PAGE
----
Despite being a supporter of culture in general, Carnegie was opposed to the multipurpose facility the village intended to build, as it exceeded his default start-up donation of $10,000. A meeting with the Brampton Board of Trade's R.J. Copeland, and a promise from Brampton itself to up its funding from $1000 to $1250 a year, Carnegie provided another $12,500 for the town's long-time showpiece facility.

In 1946, the Brampton library took on a relatively novel concept for the era, in letting residents under the age of 16 sign out books from the collection.

During the 1960s and 1970s, the system expanded to fit the needs of a growing population. The expansion included the Northwood Park Branch (Flowertown and McLaughlin), South Branch (at Brampton Mall on Main Street at Nanwood), and Heart Lake Branch. The Heart Lake branch would later become known as "Cyril Clark", after a Chinguacousy reeve.

Chinguacousy Branch, the cornerstone of Brampton's Library system pictured before the construction of the nearby Bramalea Transit Terminal

In 1972, developer Bramalea Consolidated Developments Ltd constructed the Civic Centre facility for the town of Bramalea, the cornerstone of which was officially laid as part of the finished building during Brampton's Centennial celebrations in 1973. Along with government offices and a theatre this facility included a large space for a central library branch. When Brampton and Bramalea merged in 1974, their library systems became one. Bramalea's Chinguacousy Branch joined Brampton's Main Branch (which had replaced the Carnegie library with a larger building next door, and which was later renamed to "Four Corners Branch" due to its location near downtown Brampton's Four Corners) and others, becoming the system's resource library. As the reference branch, Chinguacousy was host to an extensive collection of microfilm, local history materials, and genealogy resources. In 2008 the majority of these materials were moved to the Four Corners location in the newly renovated Local History section on the second floor.

A neighbourhood branch was eventually created in a mall at Ray Lawson Blvd. and Hurontario St., and renamed the County Court Branch when it was moved to an office building nearby (later renamed again to Fletcher's Creek Branch). When the South Fletchers Sportsplex was built, Fletcher's Creek moved from private to public property, and was renamed to the South Fletchers Branch.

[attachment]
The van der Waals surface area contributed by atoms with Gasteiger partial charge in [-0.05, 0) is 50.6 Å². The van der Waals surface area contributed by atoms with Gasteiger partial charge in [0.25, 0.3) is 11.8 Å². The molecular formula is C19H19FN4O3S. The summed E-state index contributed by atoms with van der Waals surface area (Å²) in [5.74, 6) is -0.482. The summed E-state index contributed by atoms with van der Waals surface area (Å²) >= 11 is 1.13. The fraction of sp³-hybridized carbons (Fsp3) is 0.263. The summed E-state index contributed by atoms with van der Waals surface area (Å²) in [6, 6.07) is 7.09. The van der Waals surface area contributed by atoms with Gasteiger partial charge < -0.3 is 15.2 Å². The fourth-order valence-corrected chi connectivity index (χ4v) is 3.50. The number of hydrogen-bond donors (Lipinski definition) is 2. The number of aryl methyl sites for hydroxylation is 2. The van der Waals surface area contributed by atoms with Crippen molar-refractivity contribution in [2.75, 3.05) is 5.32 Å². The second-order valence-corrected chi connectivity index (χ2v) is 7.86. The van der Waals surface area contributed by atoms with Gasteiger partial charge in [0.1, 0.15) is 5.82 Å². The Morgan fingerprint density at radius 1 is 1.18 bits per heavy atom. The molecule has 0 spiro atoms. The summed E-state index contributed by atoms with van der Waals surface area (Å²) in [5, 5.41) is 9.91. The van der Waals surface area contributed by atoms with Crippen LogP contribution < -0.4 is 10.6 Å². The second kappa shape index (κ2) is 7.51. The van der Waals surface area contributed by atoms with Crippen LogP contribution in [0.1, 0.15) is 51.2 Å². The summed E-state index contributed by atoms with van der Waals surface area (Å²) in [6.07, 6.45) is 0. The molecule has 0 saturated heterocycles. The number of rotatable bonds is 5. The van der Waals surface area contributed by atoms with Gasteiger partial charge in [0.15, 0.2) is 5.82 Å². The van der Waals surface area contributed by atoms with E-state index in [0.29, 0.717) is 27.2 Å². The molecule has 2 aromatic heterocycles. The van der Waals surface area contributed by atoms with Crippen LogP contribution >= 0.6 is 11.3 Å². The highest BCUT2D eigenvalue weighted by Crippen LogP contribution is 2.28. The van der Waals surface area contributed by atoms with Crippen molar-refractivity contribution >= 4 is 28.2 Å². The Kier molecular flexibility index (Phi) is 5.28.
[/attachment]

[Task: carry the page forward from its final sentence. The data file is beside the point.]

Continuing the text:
In 2011, the Brampton Library system opened the new Mount Pleasant branch in the north-west area of the city. This replaced the North-West interim branch which had been located approximately 1.7 kilometres (1.1 mi) north-west of the new regular branch.

In addition to the six regular branches, Brampton Library also operates one interim site, in the north-east region of the city. This houses a very small collection, mostly DVD's and paperbacks, as well as allowing customers a location at which to pick up and return items. A new location at Torbram and Sandlewood, one kilometre north of the current North-East Interim site is planned to replace the interim site in 2015.

The new Gore Meadows branch was built in the north-east of the city on Castlemore Road at The Gore Road and opened in 2013. This new location is part of a city recreation centre located in parkland that is planned to provide multiple services, like of Chinguacousy Park.

Discussions are still on-going regarding replacing the current downtown branch with a modern facility.

Chinguacousy branch[edit]

Chinguacousy Library Gallery[edit]

List of Teen Services[edit]

  • Youth Leadership Program
  • Teen Library Council
  • Animation-Manga Club
  • Toastmasters Program
  • Babysitting Courses

See also[edit]


  1. ^ Goodfellow, Ashley (7 November 2011). "New library opens". The Brampton Guardian. Brampton ON. Retrieved 27 April 2013. 

External links[edit]

Coordinates: 43°43′07″N 79°43′12″W / 43.71851°N 79.71995°W / 43.71851; -79.71995